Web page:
Debunking the Debunker’s Debunker

By George Johnson | June 19, 2013 2:27 am

The effect of environmental contaminants on cancer should be a scientific issue, not a political one. But it is probably too late for that. Industry exploits the uncertainties (for a good account of the phenomenon see Naomi Oreskes and Erik Conway’s book Merchants of Doubt), but so do personal injury and mass-tort lawyers looking for the deepest pockets when they represent plaintiffs with cancer.

Environmental organizations have their own agendas, and that was the problem with the Mother Jones article I described in my previous post. It was not an objective journalistic inquiry but a product of the Center for Public Integrity, which aims to show that hexavalent chromium (aka chromium 6) really did cause a cancer outbreak in the town of Hinkley, California, the site of the Erin Brockovich story. I already described why there is serious doubt that chromium 6 in drinking water is a human carcinogen. Epidemiological studies seem to bear that out. After analyzing the statistics, the State of California found no evidence of a cancer cluster in Hinkley. But the Center for Public Integrity aims to show that the conclusion is not just wrong but part of a cover-up.

“Erin Brockovich’s Biggest Debunker, Debunked,” the headline declares. Then comes a pullout quote, “This guy has got a bias,” and a sidebar and map, “Diluting a Cancer Study.” It implies that an epidemiologist, John Morgan, a professor at the School of Public Health at the University of Loma Linda, gerrymandered the Hinkley statistics at the behest of the chemical industry. The only motivation the reporter could suggest is that Morgan is one of some 350 members of the scientific advisory board of the American Council on Science and Health. (Members also include representatives from the Cincinnati Children’s Health Medical Center, the New York Eye and Ear Infirmary, the Memorial Sloan-Kettering Cancer Center, and the Pathological Institute at the Royal London Hospital.) The Council is largely supported by corporate funding and its agenda is in conflict with that of the Center for Public Integrity.

I think it is a mistake for a scientist or a journalist to identify himself with an advocacy group, and it would be quite a story if Morgan’s affiliation caused him to manipulate the numbers. But I don’t see any reason to believe that he did. In accordance with standard epidemiological procedure, he counted the cancer cases occurring over the years in Hinkley’s official census tract and found that the rate was not significantly higher than that of the general population. Ten years later his followup study came to the same conclusion. Particularly notable was the relatively small number of digestive system cancers — the very kind you would expect if the water had been carcinogenic.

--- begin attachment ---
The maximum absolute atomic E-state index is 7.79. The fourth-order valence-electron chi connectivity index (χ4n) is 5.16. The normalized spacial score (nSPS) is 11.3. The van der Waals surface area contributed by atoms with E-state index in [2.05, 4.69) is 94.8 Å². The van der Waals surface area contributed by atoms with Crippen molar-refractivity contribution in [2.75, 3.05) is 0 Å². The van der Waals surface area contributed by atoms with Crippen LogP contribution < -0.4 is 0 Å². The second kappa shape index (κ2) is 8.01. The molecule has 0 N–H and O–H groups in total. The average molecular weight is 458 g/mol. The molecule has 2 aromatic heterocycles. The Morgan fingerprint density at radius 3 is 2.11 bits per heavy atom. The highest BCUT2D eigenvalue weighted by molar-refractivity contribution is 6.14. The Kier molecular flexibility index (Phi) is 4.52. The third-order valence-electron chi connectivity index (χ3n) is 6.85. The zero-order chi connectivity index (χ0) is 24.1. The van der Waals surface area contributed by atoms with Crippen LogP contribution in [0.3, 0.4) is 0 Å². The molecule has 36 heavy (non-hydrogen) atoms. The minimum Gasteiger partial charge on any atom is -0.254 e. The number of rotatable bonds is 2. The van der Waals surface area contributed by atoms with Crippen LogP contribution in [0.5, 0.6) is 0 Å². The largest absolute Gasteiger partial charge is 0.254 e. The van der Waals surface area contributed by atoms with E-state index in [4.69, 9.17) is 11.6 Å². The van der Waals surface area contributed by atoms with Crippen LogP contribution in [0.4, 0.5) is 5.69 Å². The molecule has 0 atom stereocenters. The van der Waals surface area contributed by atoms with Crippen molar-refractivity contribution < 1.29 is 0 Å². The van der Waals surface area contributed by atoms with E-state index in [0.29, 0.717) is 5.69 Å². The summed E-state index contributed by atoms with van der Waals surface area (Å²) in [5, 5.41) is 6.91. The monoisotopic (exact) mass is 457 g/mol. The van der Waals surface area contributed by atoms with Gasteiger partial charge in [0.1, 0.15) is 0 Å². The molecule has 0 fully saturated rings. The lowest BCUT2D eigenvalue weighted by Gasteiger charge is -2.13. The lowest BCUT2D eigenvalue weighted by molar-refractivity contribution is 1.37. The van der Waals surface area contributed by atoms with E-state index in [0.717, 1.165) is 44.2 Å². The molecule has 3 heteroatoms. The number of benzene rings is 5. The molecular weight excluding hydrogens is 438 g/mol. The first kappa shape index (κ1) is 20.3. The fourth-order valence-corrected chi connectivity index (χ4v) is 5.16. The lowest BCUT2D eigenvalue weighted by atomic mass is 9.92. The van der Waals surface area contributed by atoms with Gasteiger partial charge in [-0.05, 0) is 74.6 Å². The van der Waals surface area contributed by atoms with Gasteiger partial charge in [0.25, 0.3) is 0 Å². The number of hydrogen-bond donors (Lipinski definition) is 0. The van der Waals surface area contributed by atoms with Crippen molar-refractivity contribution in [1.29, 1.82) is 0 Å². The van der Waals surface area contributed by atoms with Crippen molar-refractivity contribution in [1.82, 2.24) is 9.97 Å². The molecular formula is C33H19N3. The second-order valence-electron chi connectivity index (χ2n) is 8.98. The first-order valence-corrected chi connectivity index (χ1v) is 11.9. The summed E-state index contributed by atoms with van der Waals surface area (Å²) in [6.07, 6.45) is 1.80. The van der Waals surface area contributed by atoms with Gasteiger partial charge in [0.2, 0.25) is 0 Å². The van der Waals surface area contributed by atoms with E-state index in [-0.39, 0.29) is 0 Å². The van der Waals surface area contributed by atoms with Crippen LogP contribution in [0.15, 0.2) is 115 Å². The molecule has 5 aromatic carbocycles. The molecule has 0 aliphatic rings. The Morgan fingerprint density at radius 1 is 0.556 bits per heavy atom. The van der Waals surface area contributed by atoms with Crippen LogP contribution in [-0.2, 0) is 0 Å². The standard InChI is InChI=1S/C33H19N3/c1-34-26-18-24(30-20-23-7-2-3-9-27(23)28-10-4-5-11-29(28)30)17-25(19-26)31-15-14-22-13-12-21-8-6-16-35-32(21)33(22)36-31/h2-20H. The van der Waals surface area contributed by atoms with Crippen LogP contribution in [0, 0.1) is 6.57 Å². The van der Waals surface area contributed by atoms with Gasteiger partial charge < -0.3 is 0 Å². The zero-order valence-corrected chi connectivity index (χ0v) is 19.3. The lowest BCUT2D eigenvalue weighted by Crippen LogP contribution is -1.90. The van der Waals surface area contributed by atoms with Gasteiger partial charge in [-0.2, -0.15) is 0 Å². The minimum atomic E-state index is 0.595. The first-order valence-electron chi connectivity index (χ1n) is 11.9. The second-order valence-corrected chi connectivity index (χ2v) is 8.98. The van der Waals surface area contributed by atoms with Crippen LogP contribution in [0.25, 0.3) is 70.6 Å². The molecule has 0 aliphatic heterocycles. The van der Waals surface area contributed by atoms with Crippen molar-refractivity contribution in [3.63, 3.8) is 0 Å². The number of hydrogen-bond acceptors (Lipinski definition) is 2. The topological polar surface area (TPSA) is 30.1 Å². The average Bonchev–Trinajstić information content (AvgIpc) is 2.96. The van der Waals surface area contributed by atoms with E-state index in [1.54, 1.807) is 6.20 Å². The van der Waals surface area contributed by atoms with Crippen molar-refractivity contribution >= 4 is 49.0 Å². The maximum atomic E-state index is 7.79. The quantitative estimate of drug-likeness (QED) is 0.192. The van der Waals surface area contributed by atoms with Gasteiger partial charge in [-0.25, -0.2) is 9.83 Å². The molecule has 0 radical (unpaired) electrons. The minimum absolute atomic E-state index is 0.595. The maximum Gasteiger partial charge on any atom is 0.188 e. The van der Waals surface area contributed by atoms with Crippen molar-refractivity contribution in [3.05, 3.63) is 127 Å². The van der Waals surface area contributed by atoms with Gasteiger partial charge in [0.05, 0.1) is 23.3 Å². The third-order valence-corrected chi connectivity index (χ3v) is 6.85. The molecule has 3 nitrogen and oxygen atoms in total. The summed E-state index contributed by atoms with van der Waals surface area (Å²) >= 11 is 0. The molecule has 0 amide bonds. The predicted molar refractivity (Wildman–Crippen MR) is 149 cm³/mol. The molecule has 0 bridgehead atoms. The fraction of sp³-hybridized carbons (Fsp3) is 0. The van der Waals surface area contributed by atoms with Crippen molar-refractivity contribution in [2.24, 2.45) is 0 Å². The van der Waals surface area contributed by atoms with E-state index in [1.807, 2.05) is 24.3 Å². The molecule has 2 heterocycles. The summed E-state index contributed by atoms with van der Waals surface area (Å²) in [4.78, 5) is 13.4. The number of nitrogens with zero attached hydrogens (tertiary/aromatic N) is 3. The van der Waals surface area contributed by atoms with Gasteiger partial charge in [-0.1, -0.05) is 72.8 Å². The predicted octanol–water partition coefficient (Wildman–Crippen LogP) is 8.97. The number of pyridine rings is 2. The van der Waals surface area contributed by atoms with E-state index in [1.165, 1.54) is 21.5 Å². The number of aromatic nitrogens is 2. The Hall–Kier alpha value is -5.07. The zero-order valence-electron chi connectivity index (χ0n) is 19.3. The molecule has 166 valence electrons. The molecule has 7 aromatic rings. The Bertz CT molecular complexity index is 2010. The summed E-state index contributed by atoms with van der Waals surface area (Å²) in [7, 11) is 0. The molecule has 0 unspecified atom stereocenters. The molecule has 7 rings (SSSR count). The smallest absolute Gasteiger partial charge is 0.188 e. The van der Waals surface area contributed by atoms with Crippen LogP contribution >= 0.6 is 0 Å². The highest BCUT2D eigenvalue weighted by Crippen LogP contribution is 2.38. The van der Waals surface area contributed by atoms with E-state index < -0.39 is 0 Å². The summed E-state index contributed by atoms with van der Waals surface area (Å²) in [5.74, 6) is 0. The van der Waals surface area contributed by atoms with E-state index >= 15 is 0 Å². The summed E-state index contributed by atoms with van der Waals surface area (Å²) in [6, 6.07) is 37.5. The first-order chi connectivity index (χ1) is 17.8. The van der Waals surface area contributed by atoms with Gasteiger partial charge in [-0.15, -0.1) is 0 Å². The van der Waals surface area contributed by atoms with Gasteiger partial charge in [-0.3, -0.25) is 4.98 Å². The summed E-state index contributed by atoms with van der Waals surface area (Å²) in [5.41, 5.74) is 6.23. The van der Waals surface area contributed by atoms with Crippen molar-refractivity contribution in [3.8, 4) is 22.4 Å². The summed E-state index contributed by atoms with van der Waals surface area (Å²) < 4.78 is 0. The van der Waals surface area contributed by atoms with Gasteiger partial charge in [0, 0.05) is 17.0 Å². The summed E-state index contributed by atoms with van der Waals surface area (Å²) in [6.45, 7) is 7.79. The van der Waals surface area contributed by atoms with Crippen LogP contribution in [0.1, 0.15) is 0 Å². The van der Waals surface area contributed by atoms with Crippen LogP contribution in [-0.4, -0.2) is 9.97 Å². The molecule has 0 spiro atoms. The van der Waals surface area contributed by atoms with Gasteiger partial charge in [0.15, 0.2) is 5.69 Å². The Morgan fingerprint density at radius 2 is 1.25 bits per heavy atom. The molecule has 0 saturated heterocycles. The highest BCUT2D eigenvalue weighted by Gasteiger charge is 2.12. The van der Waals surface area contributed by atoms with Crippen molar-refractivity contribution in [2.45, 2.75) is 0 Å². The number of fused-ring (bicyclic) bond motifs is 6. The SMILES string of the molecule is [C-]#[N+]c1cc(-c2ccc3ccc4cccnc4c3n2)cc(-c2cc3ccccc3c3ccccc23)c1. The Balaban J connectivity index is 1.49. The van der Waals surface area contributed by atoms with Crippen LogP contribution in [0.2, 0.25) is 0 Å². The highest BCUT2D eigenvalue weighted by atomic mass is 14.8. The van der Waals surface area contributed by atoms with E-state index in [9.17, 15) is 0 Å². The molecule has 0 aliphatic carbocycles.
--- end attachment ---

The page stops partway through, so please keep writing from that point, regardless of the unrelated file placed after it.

No study like this provides the final word and Morgan describes the weaknesses: residents exposed to chromium 6 may have moved out of the area, and the study did not distinguish between people living closest to the plume and those in outlying areas of the tract. That is typical for a preliminary report. If hints are found of an excess, a far more detailed and expensive investigation is sometimes launched. But the results often turn out to be just as indefinite. The more finely you slice the population, the harder it becomes to produce meaningful statistics. In the dilute doses received by the public, chemical carcinogens apparently cause so few cancers that they barely show up on the epidemiological radar.

The Mother Jones story sees other weaknesses in Morgan’s analysis, all of which are worth considering. Whether they would have affected the outcome is unknown. The Center for Public Integrity’s writer can only conclude what was already obvious:  that science cannot say one way or the other whether some residents’ cancers were tied to chromium 6. Statistical studies “aren’t capable of detecting whether a few extra people in a community got cancer from exposure to a toxic chemical.” After the histrionic buildup to the story, it ends with an anti-climax.

The human brain roars against such uncertainty. So we gang up on one side or the other. The truth is left to hover somewhere in between.

Previous posts:

Erin Brockovich

The Brockovich Story, Part 2

The Psychology of Cancer Clusters

An Epidemiologist’s Nightmare

The Cancer Chronicles: Erin Brockovich and Mother Jones

CATEGORIZED UNDER: Cancer, select, top-posts
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Fire in the Mind

Whether a subtle new pattern shows up in an experiment on the Higgs boson, an epidemiological report about a suspected cancer cluster, or a double-blind trial purporting to demonstrate ESP, it can be maddeningly difficult to distinguish between what we see and what we think we see. "Fire in the Mind" takes a look at the big questions behind today’s science news.

About George Johnson

George Johnson writes about science for the New York Times, National Geographic Magazine, Slate, and other publications. His nine books include The Cancer Chronicles: Unlocking Medicine's Deepest Mystery (August 2013), The Ten Most Beautiful Experiments, A Shortcut Through Time, and Fire in the Mind. He is a winner of the AAAS Science Journalism Award and has twice been a finalist for the Royal Society science book prize. Co-founder and director of the Santa Fe Science Writing Workshop, he can be found on the Web at talaya.net. Twitter @byGeorgeJohnson.

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